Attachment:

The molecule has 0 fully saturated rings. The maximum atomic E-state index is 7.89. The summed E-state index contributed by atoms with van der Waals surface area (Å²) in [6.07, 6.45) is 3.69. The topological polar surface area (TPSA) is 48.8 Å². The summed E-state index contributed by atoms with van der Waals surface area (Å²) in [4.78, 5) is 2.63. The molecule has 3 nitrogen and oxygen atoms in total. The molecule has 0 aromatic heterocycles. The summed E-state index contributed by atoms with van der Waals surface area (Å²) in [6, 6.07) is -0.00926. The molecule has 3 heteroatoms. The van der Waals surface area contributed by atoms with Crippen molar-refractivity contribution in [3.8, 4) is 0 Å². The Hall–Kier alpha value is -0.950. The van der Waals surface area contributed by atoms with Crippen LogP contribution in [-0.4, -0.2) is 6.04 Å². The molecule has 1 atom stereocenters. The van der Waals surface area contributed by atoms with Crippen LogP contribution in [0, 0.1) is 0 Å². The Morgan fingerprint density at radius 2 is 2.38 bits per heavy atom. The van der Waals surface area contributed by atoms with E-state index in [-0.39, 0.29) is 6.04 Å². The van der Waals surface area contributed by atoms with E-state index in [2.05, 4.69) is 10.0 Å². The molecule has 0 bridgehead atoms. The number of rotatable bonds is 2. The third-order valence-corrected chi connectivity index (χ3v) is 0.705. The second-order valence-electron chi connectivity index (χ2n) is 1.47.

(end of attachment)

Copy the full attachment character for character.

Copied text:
The molecule has 0 fully saturated rings. The maximum atomic E-state index is 7.89. The summed E-state index contributed by atoms with van der Waals surface area (Å²) in [6.07, 6.45) is 3.69. The topological polar surface area (TPSA) is 48.8 Å². The summed E-state index contributed by atoms with van der Waals surface area (Å²) in [4.78, 5) is 2.63. The molecule has 3 nitrogen and oxygen atoms in total. The molecule has 0 aromatic heterocycles. The summed E-state index contributed by atoms with van der Waals surface area (Å²) in [6, 6.07) is -0.00926. The molecule has 3 heteroatoms. The van der Waals surface area contributed by atoms with Crippen molar-refractivity contribution in [3.8, 4) is 0 Å². The Hall–Kier alpha value is -0.950. The van der Waals surface area contributed by atoms with Crippen LogP contribution in [-0.4, -0.2) is 6.04 Å². The molecule has 1 atom stereocenters. The van der Waals surface area contributed by atoms with Crippen LogP contribution in [0, 0.1) is 0 Å². The Morgan fingerprint density at radius 2 is 2.38 bits per heavy atom. The van der Waals surface area contributed by atoms with E-state index in [-0.39, 0.29) is 6.04 Å². The van der Waals surface area contributed by atoms with E-state index in [2.05, 4.69) is 10.0 Å². The molecule has 0 bridgehead atoms. The number of rotatable bonds is 2. The third-order valence-corrected chi connectivity index (χ3v) is 0.705. The second-order valence-electron chi connectivity index (χ2n) is 1.47.